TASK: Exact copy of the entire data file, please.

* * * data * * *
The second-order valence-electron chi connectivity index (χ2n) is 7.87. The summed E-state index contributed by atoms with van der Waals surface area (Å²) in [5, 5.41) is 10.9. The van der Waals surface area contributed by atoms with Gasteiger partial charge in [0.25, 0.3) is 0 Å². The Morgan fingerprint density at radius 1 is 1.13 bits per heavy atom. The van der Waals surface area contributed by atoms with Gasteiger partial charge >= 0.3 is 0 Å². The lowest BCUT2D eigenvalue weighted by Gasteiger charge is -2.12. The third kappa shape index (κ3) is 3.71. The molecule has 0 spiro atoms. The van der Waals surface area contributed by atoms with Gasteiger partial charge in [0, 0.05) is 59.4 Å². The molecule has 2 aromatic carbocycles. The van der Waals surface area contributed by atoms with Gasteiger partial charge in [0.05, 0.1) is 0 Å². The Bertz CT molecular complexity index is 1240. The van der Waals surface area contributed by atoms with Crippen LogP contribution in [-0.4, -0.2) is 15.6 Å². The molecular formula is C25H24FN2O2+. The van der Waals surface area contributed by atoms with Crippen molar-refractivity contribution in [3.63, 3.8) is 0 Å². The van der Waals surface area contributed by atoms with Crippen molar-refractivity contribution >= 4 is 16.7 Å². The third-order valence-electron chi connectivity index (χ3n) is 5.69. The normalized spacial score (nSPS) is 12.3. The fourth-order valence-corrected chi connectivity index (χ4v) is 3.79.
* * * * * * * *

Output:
The second-order valence-electron chi connectivity index (χ2n) is 7.87. The summed E-state index contributed by atoms with van der Waals surface area (Å²) in [5, 5.41) is 10.9. The van der Waals surface area contributed by atoms with Gasteiger partial charge in [0.25, 0.3) is 0 Å². The Morgan fingerprint density at radius 1 is 1.13 bits per heavy atom. The van der Waals surface area contributed by atoms with Gasteiger partial charge >= 0.3 is 0 Å². The lowest BCUT2D eigenvalue weighted by Gasteiger charge is -2.12. The third kappa shape index (κ3) is 3.71. The molecule has 0 spiro atoms. The van der Waals surface area contributed by atoms with Gasteiger partial charge in [0, 0.05) is 59.4 Å². The molecule has 2 aromatic carbocycles. The van der Waals surface area contributed by atoms with Gasteiger partial charge in [0.05, 0.1) is 0 Å². The Bertz CT molecular complexity index is 1240. The van der Waals surface area contributed by atoms with Crippen LogP contribution in [-0.4, -0.2) is 15.6 Å². The molecular formula is C25H24FN2O2+. The van der Waals surface area contributed by atoms with Crippen molar-refractivity contribution in [3.63, 3.8) is 0 Å². The van der Waals surface area contributed by atoms with Crippen molar-refractivity contribution >= 4 is 16.7 Å². The third-order valence-electron chi connectivity index (χ3n) is 5.69. The normalized spacial score (nSPS) is 12.3. The fourth-order valence-corrected chi connectivity index (χ4v) is 3.79.